How to Recognize Feline Non-recognition Aggression


“Feline non-recognition aggression” is a technical term that may be unfamiliar to you. But if you are a cat owner with more than one cat, chances are you have experienced the phenomenon. It usually begins something like this:

You have two or more cats that normally get along well. Whether or not the cats are related, things go smoothly in your household until you take one cat to the veterinarian’s office for a minor procedure. Your cat is feeling OK, if not a little shaken up by the ordeal, and you take it home. That’s when the problem starts.

Your other cat(s) look at the treated cat as if they have never seen it before. They might hiss and shun it, running away. As if your formerly sick cat didn’t have enough problems, it now has this social anxiety to face. The other cats might even try to attack the treated cat.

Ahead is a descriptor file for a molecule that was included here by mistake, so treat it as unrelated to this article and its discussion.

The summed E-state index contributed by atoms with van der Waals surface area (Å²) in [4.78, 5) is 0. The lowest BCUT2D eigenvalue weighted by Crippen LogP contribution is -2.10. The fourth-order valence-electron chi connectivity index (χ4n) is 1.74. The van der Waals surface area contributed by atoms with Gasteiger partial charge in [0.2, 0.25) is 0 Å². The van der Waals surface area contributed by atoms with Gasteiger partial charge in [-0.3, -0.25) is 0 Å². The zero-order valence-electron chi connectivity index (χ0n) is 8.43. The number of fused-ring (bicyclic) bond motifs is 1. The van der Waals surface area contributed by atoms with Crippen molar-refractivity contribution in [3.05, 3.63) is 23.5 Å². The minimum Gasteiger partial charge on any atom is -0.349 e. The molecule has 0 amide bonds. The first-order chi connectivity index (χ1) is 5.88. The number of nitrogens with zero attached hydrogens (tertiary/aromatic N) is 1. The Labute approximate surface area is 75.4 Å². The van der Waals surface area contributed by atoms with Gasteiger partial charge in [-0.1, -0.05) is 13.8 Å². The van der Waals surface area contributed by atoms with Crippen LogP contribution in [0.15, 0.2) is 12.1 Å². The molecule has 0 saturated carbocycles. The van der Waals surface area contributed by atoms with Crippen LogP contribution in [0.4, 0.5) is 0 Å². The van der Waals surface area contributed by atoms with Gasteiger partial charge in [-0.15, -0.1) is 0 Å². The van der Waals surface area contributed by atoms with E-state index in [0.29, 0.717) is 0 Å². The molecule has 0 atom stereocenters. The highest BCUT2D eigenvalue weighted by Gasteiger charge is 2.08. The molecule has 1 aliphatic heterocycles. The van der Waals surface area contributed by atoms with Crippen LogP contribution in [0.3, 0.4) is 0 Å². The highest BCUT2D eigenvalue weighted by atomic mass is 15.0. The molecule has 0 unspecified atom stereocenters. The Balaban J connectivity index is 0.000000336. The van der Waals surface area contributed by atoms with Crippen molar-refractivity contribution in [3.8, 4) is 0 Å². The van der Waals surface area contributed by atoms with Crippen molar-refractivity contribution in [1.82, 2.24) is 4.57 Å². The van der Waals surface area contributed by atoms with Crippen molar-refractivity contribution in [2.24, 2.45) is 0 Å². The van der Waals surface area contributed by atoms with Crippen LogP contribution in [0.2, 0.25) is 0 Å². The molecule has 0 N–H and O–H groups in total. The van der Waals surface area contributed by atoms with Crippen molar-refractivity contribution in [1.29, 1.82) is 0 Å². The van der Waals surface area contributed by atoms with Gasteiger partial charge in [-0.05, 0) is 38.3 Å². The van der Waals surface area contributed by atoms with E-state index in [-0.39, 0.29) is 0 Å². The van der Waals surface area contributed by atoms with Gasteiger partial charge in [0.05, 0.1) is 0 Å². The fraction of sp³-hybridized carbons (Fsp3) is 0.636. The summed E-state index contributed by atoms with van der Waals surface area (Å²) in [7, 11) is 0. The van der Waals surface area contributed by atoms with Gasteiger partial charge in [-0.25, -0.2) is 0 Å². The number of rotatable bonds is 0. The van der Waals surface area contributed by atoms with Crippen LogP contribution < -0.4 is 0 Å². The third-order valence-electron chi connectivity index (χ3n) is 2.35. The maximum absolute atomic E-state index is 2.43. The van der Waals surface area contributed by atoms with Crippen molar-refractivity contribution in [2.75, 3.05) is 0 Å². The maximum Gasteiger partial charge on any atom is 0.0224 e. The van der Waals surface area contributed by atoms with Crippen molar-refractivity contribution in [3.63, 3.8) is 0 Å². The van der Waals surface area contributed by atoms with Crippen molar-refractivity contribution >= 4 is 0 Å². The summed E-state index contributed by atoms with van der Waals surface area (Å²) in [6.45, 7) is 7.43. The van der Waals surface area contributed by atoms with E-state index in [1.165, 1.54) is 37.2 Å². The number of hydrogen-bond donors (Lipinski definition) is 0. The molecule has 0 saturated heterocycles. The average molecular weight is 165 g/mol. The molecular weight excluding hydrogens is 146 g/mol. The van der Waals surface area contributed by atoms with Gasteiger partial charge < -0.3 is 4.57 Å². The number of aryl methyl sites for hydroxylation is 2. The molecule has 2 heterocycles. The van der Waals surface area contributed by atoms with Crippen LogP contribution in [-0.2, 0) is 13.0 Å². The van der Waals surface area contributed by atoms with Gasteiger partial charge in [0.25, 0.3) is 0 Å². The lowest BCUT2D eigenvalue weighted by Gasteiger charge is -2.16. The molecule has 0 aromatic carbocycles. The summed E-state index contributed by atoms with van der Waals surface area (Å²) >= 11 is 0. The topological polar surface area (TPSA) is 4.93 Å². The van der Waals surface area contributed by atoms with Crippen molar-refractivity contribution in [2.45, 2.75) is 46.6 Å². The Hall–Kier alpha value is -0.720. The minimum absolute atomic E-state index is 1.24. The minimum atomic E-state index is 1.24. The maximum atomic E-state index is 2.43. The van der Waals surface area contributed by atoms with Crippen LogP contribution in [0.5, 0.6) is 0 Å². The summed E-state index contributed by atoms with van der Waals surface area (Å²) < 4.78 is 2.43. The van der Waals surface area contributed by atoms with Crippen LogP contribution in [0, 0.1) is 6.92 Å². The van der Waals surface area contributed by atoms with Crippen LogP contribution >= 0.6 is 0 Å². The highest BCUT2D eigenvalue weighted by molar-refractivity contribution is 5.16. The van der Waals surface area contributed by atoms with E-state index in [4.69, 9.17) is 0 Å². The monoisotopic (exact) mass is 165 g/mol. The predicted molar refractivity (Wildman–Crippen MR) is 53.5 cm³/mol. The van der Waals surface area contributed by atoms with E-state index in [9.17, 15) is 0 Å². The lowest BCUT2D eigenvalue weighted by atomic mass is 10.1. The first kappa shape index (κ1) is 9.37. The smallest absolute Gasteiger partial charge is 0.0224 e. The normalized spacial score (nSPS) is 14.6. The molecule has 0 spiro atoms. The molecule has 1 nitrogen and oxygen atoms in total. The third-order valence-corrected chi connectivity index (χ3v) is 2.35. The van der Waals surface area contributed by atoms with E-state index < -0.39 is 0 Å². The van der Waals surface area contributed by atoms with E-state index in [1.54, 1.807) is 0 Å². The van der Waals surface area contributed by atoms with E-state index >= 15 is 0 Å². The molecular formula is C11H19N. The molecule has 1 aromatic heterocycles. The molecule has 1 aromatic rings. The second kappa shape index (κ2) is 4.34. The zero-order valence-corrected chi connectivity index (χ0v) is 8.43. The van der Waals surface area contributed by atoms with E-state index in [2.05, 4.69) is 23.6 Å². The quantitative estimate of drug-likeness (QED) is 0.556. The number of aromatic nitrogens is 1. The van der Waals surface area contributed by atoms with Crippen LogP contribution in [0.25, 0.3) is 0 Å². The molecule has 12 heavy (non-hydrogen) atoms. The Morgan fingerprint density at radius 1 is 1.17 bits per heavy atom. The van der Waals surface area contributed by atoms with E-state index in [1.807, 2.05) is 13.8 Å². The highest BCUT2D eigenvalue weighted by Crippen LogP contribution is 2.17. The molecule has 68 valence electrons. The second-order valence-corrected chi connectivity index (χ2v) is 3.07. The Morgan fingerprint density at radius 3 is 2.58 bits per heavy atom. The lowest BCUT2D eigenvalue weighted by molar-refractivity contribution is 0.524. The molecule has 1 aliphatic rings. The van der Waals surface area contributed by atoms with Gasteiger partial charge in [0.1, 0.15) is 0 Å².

Dr. Nicholas Dodman, founder of the Tufts Animal Behavior Clinic, calls this sort of behavior “feline non-recognition aggression.” Dodman has heard many different explanations for it. Perhaps the cat from the vet is releasing stress hormones, or perhaps it just looks different. The cat could have taken on the scent of something from the clinic, such as anesthesia, iodine, alcohol or even vitamin B, which he says seems to pervade most pet hospitals.

Dodman is not certain what single trigger is responsible for feline non-recognition aggression. It’s possible that many different causes exist and are unique to each cat. The main thing to remember is that if you have a multi-cat household and one cat needs to go to the vet, be sure to supervise kitty reunions upon your return home. It’s been my experience that any surprise shunning by other cats diminishes within a few hours. During that time, however, it is important to allow the recovering cat to rest in peace before dealing with reintroductions.